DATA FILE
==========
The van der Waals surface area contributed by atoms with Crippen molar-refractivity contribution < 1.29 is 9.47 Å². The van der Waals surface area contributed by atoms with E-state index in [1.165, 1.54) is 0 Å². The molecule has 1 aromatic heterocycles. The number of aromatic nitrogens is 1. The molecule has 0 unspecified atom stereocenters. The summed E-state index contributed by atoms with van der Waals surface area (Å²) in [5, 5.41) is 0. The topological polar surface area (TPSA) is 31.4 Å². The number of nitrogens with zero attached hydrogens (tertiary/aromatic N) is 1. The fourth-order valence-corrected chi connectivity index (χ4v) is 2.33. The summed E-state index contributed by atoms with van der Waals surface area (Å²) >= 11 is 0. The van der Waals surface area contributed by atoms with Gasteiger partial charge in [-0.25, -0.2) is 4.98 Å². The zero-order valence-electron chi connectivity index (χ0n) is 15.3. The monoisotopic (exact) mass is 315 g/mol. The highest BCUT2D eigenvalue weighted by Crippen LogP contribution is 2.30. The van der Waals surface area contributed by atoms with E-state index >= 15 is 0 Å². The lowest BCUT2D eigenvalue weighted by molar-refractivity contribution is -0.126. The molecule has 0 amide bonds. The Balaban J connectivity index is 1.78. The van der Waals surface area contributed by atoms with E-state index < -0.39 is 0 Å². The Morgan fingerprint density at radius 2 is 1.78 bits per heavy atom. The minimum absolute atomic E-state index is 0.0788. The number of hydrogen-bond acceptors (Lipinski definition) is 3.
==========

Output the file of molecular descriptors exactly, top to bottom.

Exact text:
The van der Waals surface area contributed by atoms with Crippen molar-refractivity contribution < 1.29 is 9.47 Å². The van der Waals surface area contributed by atoms with E-state index in [1.165, 1.54) is 0 Å². The molecule has 1 aromatic heterocycles. The number of aromatic nitrogens is 1. The molecule has 0 unspecified atom stereocenters. The summed E-state index contributed by atoms with van der Waals surface area (Å²) in [5, 5.41) is 0. The topological polar surface area (TPSA) is 31.4 Å². The number of nitrogens with zero attached hydrogens (tertiary/aromatic N) is 1. The fourth-order valence-corrected chi connectivity index (χ4v) is 2.33. The summed E-state index contributed by atoms with van der Waals surface area (Å²) >= 11 is 0. The van der Waals surface area contributed by atoms with Gasteiger partial charge in [-0.25, -0.2) is 4.98 Å². The zero-order valence-electron chi connectivity index (χ0n) is 15.3. The monoisotopic (exact) mass is 315 g/mol. The highest BCUT2D eigenvalue weighted by Crippen LogP contribution is 2.30. The van der Waals surface area contributed by atoms with E-state index >= 15 is 0 Å². The lowest BCUT2D eigenvalue weighted by molar-refractivity contribution is -0.126. The molecule has 0 amide bonds. The Balaban J connectivity index is 1.78. The van der Waals surface area contributed by atoms with E-state index < -0.39 is 0 Å². The Morgan fingerprint density at radius 2 is 1.78 bits per heavy atom. The minimum absolute atomic E-state index is 0.0788. The number of hydrogen-bond acceptors (Lipinski definition) is 3.